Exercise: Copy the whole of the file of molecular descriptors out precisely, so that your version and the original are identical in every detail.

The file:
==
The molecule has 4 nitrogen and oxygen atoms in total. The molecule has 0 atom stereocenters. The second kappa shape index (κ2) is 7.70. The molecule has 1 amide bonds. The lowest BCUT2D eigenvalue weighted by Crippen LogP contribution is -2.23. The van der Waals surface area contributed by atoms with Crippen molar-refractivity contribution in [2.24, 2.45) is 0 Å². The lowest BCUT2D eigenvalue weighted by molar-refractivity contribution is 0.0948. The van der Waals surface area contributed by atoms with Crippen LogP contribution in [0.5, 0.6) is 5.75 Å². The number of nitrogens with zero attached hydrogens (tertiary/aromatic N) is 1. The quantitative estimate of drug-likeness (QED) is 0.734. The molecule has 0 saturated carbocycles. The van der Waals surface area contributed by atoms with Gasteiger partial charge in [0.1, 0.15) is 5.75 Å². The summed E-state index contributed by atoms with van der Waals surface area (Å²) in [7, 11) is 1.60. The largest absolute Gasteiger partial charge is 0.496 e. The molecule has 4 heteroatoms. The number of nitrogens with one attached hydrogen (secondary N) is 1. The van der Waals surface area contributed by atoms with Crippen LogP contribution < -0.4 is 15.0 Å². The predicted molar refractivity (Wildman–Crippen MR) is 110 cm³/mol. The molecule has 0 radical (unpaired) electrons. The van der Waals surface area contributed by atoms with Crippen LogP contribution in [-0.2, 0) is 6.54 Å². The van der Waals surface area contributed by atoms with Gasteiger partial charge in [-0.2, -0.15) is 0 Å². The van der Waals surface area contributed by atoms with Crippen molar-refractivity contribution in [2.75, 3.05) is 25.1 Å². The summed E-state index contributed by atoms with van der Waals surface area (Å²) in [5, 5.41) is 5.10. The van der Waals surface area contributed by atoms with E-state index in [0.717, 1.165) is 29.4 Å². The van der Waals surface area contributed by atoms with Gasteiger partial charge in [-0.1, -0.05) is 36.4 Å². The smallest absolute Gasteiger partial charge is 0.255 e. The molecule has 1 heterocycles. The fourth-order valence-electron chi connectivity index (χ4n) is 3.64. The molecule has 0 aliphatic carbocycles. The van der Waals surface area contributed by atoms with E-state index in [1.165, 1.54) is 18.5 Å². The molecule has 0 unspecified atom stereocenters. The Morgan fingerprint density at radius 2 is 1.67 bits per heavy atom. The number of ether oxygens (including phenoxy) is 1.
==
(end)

The molecule has 4 nitrogen and oxygen atoms in total. The molecule has 0 atom stereocenters. The second kappa shape index (κ2) is 7.70. The molecule has 1 amide bonds. The lowest BCUT2D eigenvalue weighted by Crippen LogP contribution is -2.23. The van der Waals surface area contributed by atoms with Crippen molar-refractivity contribution in [2.24, 2.45) is 0 Å². The lowest BCUT2D eigenvalue weighted by molar-refractivity contribution is 0.0948. The van der Waals surface area contributed by atoms with Crippen LogP contribution in [0.5, 0.6) is 5.75 Å². The number of nitrogens with zero attached hydrogens (tertiary/aromatic N) is 1. The quantitative estimate of drug-likeness (QED) is 0.734. The molecule has 0 saturated carbocycles. The van der Waals surface area contributed by atoms with Gasteiger partial charge in [0.1, 0.15) is 5.75 Å². The summed E-state index contributed by atoms with van der Waals surface area (Å²) in [7, 11) is 1.60. The largest absolute Gasteiger partial charge is 0.496 e. The molecule has 4 heteroatoms. The number of nitrogens with one attached hydrogen (secondary N) is 1. The van der Waals surface area contributed by atoms with Crippen LogP contribution < -0.4 is 15.0 Å². The predicted molar refractivity (Wildman–Crippen MR) is 110 cm³/mol. The molecule has 0 radical (unpaired) electrons. The van der Waals surface area contributed by atoms with Crippen LogP contribution in [-0.2, 0) is 6.54 Å². The van der Waals surface area contributed by atoms with Gasteiger partial charge in [-0.2, -0.15) is 0 Å². The van der Waals surface area contributed by atoms with Crippen molar-refractivity contribution in [2.75, 3.05) is 25.1 Å². The summed E-state index contributed by atoms with van der Waals surface area (Å²) in [5, 5.41) is 5.10. The van der Waals surface area contributed by atoms with E-state index in [0.717, 1.165) is 29.4 Å². The van der Waals surface area contributed by atoms with Gasteiger partial charge in [-0.1, -0.05) is 36.4 Å². The smallest absolute Gasteiger partial charge is 0.255 e. The molecule has 1 heterocycles. The fourth-order valence-electron chi connectivity index (χ4n) is 3.64. The molecule has 0 aliphatic carbocycles. The van der Waals surface area contributed by atoms with E-state index in [1.165, 1.54) is 18.5 Å². The molecule has 0 unspecified atom stereocenters. The Morgan fingerprint density at radius 2 is 1.67 bits per heavy atom. The number of ether oxygens (including phenoxy) is 1.